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What do you call the place cinemas or theatres when you can leave your clothes. Can I call it a dress room?

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The online Merriam Webster Dictionary defines cloakroom as

 a room in which outdoor clothing may be placed during one's stay

It also gives checkroom as an alternative definition.

Merriam Webster is an American dictionary and 'checkroom' is not a word I, as a British English speaker, recognise but it seems that 'cloakroom' is valid in both dialects. Admittedly 'cloakroom' is sometimes used as a euphemism for 'toilet' in the UK but the any room labelled 'cloakroom' in the UK is a place to leave outer clothing.

'Dress room' is not a valid term for a cloakroom as, normally, only outdoor clothing is left in a cloakroom, not indoor clothing.

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I think what you may be thinking of is generally known as a "coat check room" (where you can leave your coat, etc, and they give you a ticket so you can pick it up again later (after the show is over)).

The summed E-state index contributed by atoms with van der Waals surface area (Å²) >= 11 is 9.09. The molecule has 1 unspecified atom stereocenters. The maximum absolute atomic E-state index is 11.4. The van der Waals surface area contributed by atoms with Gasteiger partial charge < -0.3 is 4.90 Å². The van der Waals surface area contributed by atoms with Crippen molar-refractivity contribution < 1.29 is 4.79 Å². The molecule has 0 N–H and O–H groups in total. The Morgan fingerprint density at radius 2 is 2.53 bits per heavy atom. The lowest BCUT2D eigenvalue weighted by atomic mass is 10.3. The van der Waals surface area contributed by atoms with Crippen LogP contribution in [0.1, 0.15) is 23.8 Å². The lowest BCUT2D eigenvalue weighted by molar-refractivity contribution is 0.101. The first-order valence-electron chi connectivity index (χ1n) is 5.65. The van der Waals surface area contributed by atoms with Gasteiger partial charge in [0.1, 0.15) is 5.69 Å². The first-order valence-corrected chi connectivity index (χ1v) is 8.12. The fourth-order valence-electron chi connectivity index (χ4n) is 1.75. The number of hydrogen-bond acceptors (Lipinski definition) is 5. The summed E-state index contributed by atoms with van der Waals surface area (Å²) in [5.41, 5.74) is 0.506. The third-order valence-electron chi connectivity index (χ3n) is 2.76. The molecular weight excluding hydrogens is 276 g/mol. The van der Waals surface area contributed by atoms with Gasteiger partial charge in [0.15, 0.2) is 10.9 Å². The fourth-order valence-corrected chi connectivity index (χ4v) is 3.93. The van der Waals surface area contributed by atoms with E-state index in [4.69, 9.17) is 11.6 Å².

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    Outside America, it may well be called the 'cloakroom'. Feb 25, 2020 at 20:06
  • @MichaelHarvey It's often called that in America too, especially at "classier" venues where such rooms are most common.
    – TypeIA
    Feb 25, 2020 at 20:14
  • There is a type of printed ticket that in Britain is called a cloakroom ticket. They come in 'books' - each ticket has two identical parts and is perforated so it can be split. One part is given to the customer, the other is pinned to the hat, coat, etc. The item(s) can usually only be reclaimed by production of the customer portion. These books of tickets are also used for other purposes e.g. a type of small local lottery called a 'raffle'. Feb 25, 2020 at 20:21

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